Senior Brendan Davis was recently recognized as a 2016 Newman Civic Fellow, an award given to college students and leaders dedicated to service work focused on seeking solutions for challenges faced by communities across the country. The award is given by Campus Compact, a national coalition of over 1,000 colleges nationwide committed to higher education.
During his time at Ithaca College, Davis has been involved with IC Habitat for Humanity, an international nonprofit Christian organization focused on building and renovating homes for people as well as increasing their access to affordable housing. In addition, as an integrated marketing communications major, Davis has worked with other nonprofits like Bicycles Against Poverty, Restoring Our Watershed and Island Impact Ministries. He is also the founder of Rás Life, a brand that promotes a passionate and active lifestyle.
Life & Culture Editor Celisa Calacal talked with Davis about his involvement with Habitat for Humanity and his passion for service work.
Celisa Calacal: Tell me about the service work that you do.
Brendan Davis: The service work I do, specifically in Ithaca, is Habitat for Humanity. Basically what Habitat for Humanity does is just we do a lot for affordable housing, and in the club, we do a lot of awareness, and we actually build homes. So, like every week, volunteers go to our affiliate in Corning. … They work on something like a house, and during the week, we talk about issues related to affordable housing and how to break down the social structures, social ideas of what affordable housing is and homelessness is — kind of make it known that it’s a societal issue, not an individual problem.
CC: What made you want to get involved with Habitat for Humanity?
BD: With Habitat for Humanity, I actually just went on a weekend build once with my friends, and from there it’s kind of just progressed. … I really loved the idea of what Habitat does and also with my classes — like sociology classes — learned more of the sociological aspects of issues, and from there I realized that … doing work with Habitat was more and more important than what I originally thought.
CC: You mentioned the social structures around what Habitat for Humanity does. So when you first joined Habitat for Humanity, did you know about those things?
BD: I knew they were present, but I never understood exactly how big they were. I think a lot of people think that it’s really easy to blame individual people for their problems of homelessness or whatever, but there’s a lot more that goes into it. Nobody chooses to be homeless, it’s kind of this life. You get into it, or you’re born into a family that’s lower income, or these other things in society that kind of puts you in the place that you are, and when you are such low income or in that place, it’s very, very hard to get out. And I don’t think I understood that, and I think a lot of people think that Habitat’s just kind of giving away houses, but there’s actually a big program to prove that they are qualified to have this house so that they can sustain it. And then Habitat works with them and helps them pay off their loans in an interest-free way — it makes it more sustainable.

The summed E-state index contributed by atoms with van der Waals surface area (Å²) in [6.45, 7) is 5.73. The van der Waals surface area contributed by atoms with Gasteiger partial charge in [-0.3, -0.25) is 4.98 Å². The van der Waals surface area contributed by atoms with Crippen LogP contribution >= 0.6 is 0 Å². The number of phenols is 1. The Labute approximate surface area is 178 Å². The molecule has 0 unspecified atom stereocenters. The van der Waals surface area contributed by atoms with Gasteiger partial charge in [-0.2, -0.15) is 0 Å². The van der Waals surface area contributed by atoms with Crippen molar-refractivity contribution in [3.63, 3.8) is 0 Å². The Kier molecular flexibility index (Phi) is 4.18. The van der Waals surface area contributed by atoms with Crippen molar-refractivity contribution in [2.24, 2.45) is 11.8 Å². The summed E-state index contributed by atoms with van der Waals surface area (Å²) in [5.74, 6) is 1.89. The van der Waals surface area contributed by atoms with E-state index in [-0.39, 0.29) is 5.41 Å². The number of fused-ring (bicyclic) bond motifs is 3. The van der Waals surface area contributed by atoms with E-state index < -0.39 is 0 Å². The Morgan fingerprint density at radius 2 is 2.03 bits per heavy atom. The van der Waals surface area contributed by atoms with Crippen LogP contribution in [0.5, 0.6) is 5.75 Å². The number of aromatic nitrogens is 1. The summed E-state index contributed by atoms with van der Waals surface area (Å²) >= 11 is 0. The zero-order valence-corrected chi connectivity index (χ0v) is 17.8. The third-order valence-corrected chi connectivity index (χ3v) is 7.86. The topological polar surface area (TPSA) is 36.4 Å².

CC: How do you help Habitat for Humanity now raise awareness for people who are joining?
BD: We’ve had a few different events. We have a meeting every single week where we just invite people who are interested in learning about Habitat. They come, and we’ll watch short documentaries, different videos about how homelessness has been addressed in other cities, and we talk about ways we can eventually do that in Ithaca. And then we’ve had events where we’ve actually had speakers come and talk about their experiences being homeless or what they’ve done themselves to eliminate the problem. So there was a professor here, Fred Wilcox, who was homeless in New York City for nine years. … He will come and share his experiences, and it’s good because it adds kind of a human and personal understanding of what homelessness is, where not everybody grows up knowing somebody or talked to somebody who’s gone through it, and it makes it a little more understandable for them.
CC: Do you do any other service work besides Habitat for Humanity?
BD: I do Bomber Bikes. Bomber Bikes is a bike club on campus where we fix bikes for free and are promoting this idea of bikes as a single form of transportation. We’ll go down and volunteer at Streets Alive! and just fix bikes for people in the community who are in need. It’s kind of a theme with the service that I do: I like to do stuff that is hands-on.
CC: What do you like about that hands-on type of service work?
BD: For me, it’s always been the best way for me to learn. … It’s kind of the way I learn most things is by doing it. And building a house — the only way you can learn to build a house is if you start doing it. You can read as many books as you want or be told how to do it, but you’re not going to know if you can do it until you actually try.
CC: What inspires you to go out and help other people?
BD: I think the fact that I can. … There’s not really any deep meaning behind it. It’s kind of just … I can, and I want to, so that’s what I do. I’ve had a very fortunate life where I haven’t necessarily had some of these issues that people had, but I’ve definitely tried to help.